Some of these tricks can be very useful in music composition and audio processing.
I mean, the perception of bass, medium and high frequencies are not equal at the same level. Human ear is more sensitive to medium frequencies, rather than high and bass. That's why you have to put more bass and high freq in the mix to "feel" it is ok. In the same idea, enhancers, bass boost equalizers and so put work that way, they fill the human lack...
Not to be too technical, what you have to know is that human ear is sensitive by frequency bands. Scientists call them 1/3 octave bands running from 20Hz to 20kHz. If two sounds belong to the same 1/3 octave band, the louder will mask the other. This is called the mask effect. That is why when you mix music particularly you have to pay attention to the frequency repartition, in order to avoid this effect. For example the drum kick can easily mask the bass (and vice & versa).
This psychoacoustic aspect is used everyday in audio lossy compression such as mp3.
Other rules based on experiments, sometimes really weird but true... when psychoacoustics cheats your ears and fool your brain !
A red train is louder than a green train.
Stapedius reflex protects inner ear from agressions of too loud sounds. It also helps in voice recognition, when there is a lot of noise for example, because it automatically filters sounds under 2kHz.
One of the well reknown effects in psychoacoustics : The Doppler effect is the change in frequency of a sound for a moving sound source relative to the receiver (you). You can easily hear it when a vehicle sounding a siren approaches, passes and recedes from you.
The MacGurk effect is an auditory illusion that illustrates well psychoacoustics. Your brain mixes informations from visual and hearing perceptions to create another new information. You "see" people saying da da da, but if you only hear it's a ba ba ba, and if you watch it's ga ga ga... a video explanation ?
A Shepard tone consists in a superposition of sine waves separated by octaves. When played with the base pitch of the tone moving upwards or downwards, this creates the auditory illusion of a tone that continually ascends or descends in pitch, and seems to get no higher or lower.like this... I love this one.
The tritone paradox is an auditory illusion of psychoacoustics discovered by Diana Deutsch in which a sequentially played pair of Shepard tones separated by an interval of a tritone, or half octave, is heard as ascending by some people and as descending by others.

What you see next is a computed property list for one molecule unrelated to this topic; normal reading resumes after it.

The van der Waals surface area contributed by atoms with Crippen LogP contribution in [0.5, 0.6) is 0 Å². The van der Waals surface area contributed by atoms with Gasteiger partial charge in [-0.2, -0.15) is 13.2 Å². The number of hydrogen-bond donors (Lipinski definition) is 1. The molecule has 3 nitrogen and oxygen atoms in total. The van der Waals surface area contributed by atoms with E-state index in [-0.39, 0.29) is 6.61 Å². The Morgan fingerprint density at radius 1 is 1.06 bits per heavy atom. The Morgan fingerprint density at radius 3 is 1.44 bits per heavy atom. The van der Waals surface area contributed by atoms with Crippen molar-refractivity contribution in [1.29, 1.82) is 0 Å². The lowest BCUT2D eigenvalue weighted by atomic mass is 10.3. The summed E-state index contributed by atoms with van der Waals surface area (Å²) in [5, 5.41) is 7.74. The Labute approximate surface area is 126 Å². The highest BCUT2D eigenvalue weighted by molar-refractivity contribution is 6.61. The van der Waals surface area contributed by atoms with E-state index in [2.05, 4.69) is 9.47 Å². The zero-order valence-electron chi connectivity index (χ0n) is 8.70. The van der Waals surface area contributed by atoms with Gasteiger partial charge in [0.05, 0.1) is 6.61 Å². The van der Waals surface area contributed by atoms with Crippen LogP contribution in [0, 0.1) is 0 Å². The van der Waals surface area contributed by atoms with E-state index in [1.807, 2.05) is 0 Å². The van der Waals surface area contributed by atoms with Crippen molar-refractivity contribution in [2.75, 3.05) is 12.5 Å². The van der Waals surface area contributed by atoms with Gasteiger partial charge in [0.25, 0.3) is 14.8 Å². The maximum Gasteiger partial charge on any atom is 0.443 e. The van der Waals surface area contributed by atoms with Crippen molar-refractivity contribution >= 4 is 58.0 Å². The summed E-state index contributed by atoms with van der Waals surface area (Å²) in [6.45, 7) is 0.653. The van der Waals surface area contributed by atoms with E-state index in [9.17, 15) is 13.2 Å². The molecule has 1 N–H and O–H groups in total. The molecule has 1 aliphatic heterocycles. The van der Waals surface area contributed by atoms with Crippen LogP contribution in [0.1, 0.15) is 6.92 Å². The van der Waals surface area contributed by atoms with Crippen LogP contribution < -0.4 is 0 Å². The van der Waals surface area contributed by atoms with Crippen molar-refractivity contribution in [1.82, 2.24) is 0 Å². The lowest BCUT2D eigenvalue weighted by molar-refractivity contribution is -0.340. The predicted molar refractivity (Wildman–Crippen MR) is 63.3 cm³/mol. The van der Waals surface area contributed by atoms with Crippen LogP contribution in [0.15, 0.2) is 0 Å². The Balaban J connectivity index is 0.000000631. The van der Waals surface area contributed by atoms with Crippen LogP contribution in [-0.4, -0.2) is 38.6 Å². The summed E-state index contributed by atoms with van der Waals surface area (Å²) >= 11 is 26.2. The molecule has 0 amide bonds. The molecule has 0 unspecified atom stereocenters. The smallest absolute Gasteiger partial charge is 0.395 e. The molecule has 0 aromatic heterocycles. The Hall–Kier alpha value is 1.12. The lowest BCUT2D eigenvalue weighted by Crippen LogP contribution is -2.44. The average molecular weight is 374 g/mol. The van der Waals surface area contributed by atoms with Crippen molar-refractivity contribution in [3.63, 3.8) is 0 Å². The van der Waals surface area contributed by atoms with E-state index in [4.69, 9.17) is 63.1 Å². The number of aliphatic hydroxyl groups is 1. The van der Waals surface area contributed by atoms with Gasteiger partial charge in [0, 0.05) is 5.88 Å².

When a tone is interrupted for a very short time (like 50 ms) during which noise is played, the ear perceives the tone as continuous because of the mask effect (see upper) generated by the noise. It is called "the illusory continuity of tones".
We're talking about missing fundamental or phantom fundamental when the brain perceives the fundamental pitch of a tone whereas the sound lacks a component at the fundamental frequency itself. It is suggested to the brain by its overtones and the ration of its higher harmonics.
For instance, if a note (not a pure tone) has a pitch of 100 Hz, its frequency components will be 200,300,400,500 Hz... In most cases, small loudspeakers or headphones can't produce low frequencies, but a fundamental at 100 Hz can be heard whereas it is physically missing.
Discovered by Diana Deutsch in 1973, the octave illusion is an auditory illusion produced by simultaneously playing two sequences of two notes that are spaced an octave apart, high to low, and low to high, in separate stereo channels over headphones. This pattern is almost never heard correctly, and instead gives rise to a number of illusions. Most people hear a single tone that switches between left and right ears while its pitch simultaneously switches back and forth between high and low. Most right-handers hear the high tone as on the right and the low tone as on the left. When the earphones are reversed most right-handers hear the same thing the tone that had appeared in the right ear still appears in the right ear and the tone that had appeared in the left ear still appears in the left ear.
Other people experience entirely different illusions; for example they may hear a single high tone in the left ear alternating with a single low tone in the right ear, or obtain complex perceptions that involve three or four tones of different pitch. Righthanders and lefthanders vary statistically in how they perceive the octave illusion, with left-handers less likely to hear the high tone on the right, and more likely to obtain complex perceptions.
So... as you can "see" there are a lot of way to cheat with audio as our ears are not perfect at all ! Psychoacoustics revealed via audio illusions is a smart way to realize this fact. It is a good start to understand and test these audio illusions around you to see that they really work.
There are a lot more to say about this topic... I hope I can take to some more time to go deeper on the subject.
But if you liked this page, you can either search on Google about psychoacoustics or come back later...
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